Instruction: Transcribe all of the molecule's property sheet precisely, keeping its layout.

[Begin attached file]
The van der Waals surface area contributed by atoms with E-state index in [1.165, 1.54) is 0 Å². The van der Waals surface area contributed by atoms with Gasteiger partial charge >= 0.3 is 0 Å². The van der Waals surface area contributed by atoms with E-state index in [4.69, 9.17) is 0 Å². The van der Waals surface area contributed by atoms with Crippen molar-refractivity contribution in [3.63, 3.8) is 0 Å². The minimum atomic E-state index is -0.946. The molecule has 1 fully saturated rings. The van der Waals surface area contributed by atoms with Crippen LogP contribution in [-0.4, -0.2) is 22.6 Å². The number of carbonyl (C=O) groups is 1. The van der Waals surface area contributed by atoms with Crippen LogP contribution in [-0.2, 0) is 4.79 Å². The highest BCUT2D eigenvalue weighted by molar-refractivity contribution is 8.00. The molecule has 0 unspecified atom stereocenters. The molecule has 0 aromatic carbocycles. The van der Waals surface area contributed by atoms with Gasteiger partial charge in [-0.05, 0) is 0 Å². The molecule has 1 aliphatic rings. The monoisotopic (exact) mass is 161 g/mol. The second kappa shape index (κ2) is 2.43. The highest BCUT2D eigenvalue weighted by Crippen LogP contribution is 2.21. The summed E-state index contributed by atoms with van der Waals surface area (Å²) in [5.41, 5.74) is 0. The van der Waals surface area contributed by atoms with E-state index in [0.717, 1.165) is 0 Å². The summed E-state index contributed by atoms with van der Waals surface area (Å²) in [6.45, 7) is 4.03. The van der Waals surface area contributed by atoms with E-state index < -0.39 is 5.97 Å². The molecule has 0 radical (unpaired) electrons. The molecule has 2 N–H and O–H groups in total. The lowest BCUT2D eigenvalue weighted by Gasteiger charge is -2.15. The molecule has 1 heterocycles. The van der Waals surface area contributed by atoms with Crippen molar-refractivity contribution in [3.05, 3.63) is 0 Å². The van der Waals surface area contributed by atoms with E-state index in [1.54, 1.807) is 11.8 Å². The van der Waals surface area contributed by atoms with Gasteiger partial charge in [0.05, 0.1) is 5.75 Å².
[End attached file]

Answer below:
The van der Waals surface area contributed by atoms with E-state index in [1.165, 1.54) is 0 Å². The van der Waals surface area contributed by atoms with Gasteiger partial charge >= 0.3 is 0 Å². The van der Waals surface area contributed by atoms with E-state index in [4.69, 9.17) is 0 Å². The van der Waals surface area contributed by atoms with Crippen molar-refractivity contribution in [3.63, 3.8) is 0 Å². The minimum atomic E-state index is -0.946. The molecule has 1 fully saturated rings. The van der Waals surface area contributed by atoms with Crippen LogP contribution in [-0.4, -0.2) is 22.6 Å². The number of carbonyl (C=O) groups is 1. The van der Waals surface area contributed by atoms with Crippen LogP contribution in [-0.2, 0) is 4.79 Å². The highest BCUT2D eigenvalue weighted by molar-refractivity contribution is 8.00. The molecule has 0 unspecified atom stereocenters. The molecule has 0 aromatic carbocycles. The van der Waals surface area contributed by atoms with Gasteiger partial charge in [-0.05, 0) is 0 Å². The molecule has 1 aliphatic rings. The monoisotopic (exact) mass is 161 g/mol. The second kappa shape index (κ2) is 2.43. The highest BCUT2D eigenvalue weighted by Crippen LogP contribution is 2.21. The summed E-state index contributed by atoms with van der Waals surface area (Å²) in [5.41, 5.74) is 0. The van der Waals surface area contributed by atoms with E-state index in [0.717, 1.165) is 0 Å². The summed E-state index contributed by atoms with van der Waals surface area (Å²) in [6.45, 7) is 4.03. The van der Waals surface area contributed by atoms with E-state index < -0.39 is 5.97 Å². The molecule has 0 radical (unpaired) electrons. The molecule has 2 N–H and O–H groups in total. The lowest BCUT2D eigenvalue weighted by Gasteiger charge is -2.15. The molecule has 1 heterocycles. The van der Waals surface area contributed by atoms with Crippen molar-refractivity contribution in [3.05, 3.63) is 0 Å². The van der Waals surface area contributed by atoms with E-state index in [1.54, 1.807) is 11.8 Å². The van der Waals surface area contributed by atoms with Gasteiger partial charge in [0.05, 0.1) is 5.75 Å².